The patent system in Europe

The main legal sources determining the framework for patent protection in Europe are the European Patent Convention and the EU Directive 98/44 on the legal protection of biotechnological inventions.


What is patent protection?

Patent protection is a private right granted by the State for an invention in any field of technology allowing its holder to prevent third parties, amongst others, from making, using or selling the invention without his authorization during a certain period of time, in exchange for the disclosure of the invention.

By obtaining patent protection on an invention the right holder gets into the situation of controlling his invention for a period of 20 years (starting from the filing of the application). As all IP rights patent protection is also territorial meaning that it provides protection only on a given territory.

The scope of a patent on an invention is determined by the so-called patent claims.

How is patent protection obtained?

To be eligible for patent protection an invention (which may be a process, a product or a specific use) has to meet the patentability requirements, in other words, it has to be new, inventive and needs an industrial application. Furthermore, the documentation of the application has to describe the invention in a manner which enables other persons skilled in the art to reproduce the invention.

As already mentioned patent protection provides a territorial right but the application process and the granting procedure to get protection can be centralized. An application for patent protection can be submitted either to a national patent office or directly to the European Patent Office (EPO). In the application the countries (among the members of the European Patent Convention) where patent protection is sought have to be designated. Following an examination of the formalities and an initial search report the application is published. This is normally 18 months after the date of filing. As of this moment we talk about “published applications” and as of this moment a European patent application confers provisional protection on the invention in the countries designated in the application. At the same moment the substantial examination of the application, i.e. the examination whether the invention meets the patentability criteria, is launched. The decision in the end is taken by the examining division of the patent office and the information regarding the grant of a patent is published in its official bulletin. As of this moment we talk about a granted patent. Within 9 months following the grant a patent can be opposed before the EPO by any third party if they believe that the patent should not have been granted. Once the opposition period is over, the patent lives its individual life in every country where it has been granted but can always be limited or invalidated by national courts if challenged.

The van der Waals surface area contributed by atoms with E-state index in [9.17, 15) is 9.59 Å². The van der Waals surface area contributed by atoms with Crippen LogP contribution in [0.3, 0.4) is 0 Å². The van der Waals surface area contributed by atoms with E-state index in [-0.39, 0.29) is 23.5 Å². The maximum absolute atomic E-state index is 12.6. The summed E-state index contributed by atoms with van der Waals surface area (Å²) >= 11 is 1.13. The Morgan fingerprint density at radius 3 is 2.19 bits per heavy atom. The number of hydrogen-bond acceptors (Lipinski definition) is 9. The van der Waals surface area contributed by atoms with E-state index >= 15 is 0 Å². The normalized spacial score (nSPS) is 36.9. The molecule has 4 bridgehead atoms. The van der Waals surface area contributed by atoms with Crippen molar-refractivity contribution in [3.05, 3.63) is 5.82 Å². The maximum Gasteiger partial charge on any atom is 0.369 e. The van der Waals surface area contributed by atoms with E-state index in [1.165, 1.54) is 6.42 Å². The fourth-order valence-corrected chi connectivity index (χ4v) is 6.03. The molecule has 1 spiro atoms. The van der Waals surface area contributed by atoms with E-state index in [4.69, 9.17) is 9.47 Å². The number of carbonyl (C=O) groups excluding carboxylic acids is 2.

To find out more about the application and granting process please refer to the EPO website

Patent protection for plant-related inventions

According to the abovementioned laws plant varieties as such as well as essentially biological processes for the production of plants are expressly excluded from patent protection. Nevertheless, as a result of the specific nature of plant-related patents – plant varieties may fall under the scope of certain patents as the current patent system in Europe allows patent protection on inventions which may encompass several plant varieties. This may be the case for instance of a patent on a specific trait that occurs in several plant varieties. Using such plant varieties for further breeding and development is not generally exempted under patent laws. However such acts are exempted under French, German and Swiss patent laws and will be exempted in the future in the case of so-called European patent with unitary effect . In other countries these acts fall within the scope of patent protection and therefore require prior authorization of the patent holder. As to commercialization of the newly bred plant variety, it will in any case continue to be subject to the conditions determined by the patent holder if the plant variety still falls under the scope of the patent.

To learn more about ESA’s position on IP protection for plant-related inventions please click here